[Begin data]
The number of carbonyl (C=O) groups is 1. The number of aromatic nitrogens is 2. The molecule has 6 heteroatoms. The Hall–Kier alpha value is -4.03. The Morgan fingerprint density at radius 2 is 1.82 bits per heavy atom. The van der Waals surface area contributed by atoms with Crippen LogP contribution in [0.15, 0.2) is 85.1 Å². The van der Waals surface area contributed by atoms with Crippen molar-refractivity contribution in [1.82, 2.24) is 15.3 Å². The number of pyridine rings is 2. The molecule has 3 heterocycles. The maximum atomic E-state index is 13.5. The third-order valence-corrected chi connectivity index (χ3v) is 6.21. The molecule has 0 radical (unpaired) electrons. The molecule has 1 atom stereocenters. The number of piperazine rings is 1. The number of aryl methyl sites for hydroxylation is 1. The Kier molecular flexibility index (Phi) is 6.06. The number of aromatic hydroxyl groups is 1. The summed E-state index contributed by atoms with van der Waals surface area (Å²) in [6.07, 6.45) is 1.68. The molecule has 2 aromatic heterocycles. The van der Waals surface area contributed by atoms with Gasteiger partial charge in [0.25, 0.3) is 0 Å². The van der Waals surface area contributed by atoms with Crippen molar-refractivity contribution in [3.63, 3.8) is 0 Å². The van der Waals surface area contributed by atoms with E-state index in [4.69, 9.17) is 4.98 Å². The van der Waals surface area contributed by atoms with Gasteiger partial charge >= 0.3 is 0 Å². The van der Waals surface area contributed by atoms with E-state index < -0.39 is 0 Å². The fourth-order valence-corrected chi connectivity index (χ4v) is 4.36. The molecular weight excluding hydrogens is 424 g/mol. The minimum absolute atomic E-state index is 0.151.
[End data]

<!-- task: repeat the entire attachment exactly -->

The number of carbonyl (C=O) groups is 1. The number of aromatic nitrogens is 2. The molecule has 6 heteroatoms. The Hall–Kier alpha value is -4.03. The Morgan fingerprint density at radius 2 is 1.82 bits per heavy atom. The van der Waals surface area contributed by atoms with Crippen LogP contribution in [0.15, 0.2) is 85.1 Å². The van der Waals surface area contributed by atoms with Crippen molar-refractivity contribution in [1.82, 2.24) is 15.3 Å². The number of pyridine rings is 2. The molecule has 3 heterocycles. The maximum atomic E-state index is 13.5. The third-order valence-corrected chi connectivity index (χ3v) is 6.21. The molecule has 0 radical (unpaired) electrons. The molecule has 1 atom stereocenters. The number of piperazine rings is 1. The number of aryl methyl sites for hydroxylation is 1. The Kier molecular flexibility index (Phi) is 6.06. The number of aromatic hydroxyl groups is 1. The summed E-state index contributed by atoms with van der Waals surface area (Å²) in [6.07, 6.45) is 1.68. The molecule has 2 aromatic heterocycles. The van der Waals surface area contributed by atoms with Gasteiger partial charge in [0.25, 0.3) is 0 Å². The van der Waals surface area contributed by atoms with Crippen molar-refractivity contribution in [3.63, 3.8) is 0 Å². The van der Waals surface area contributed by atoms with E-state index in [4.69, 9.17) is 4.98 Å². The van der Waals surface area contributed by atoms with Gasteiger partial charge >= 0.3 is 0 Å². The van der Waals surface area contributed by atoms with E-state index < -0.39 is 0 Å². The fourth-order valence-corrected chi connectivity index (χ4v) is 4.36. The molecular weight excluding hydrogens is 424 g/mol. The minimum absolute atomic E-state index is 0.151.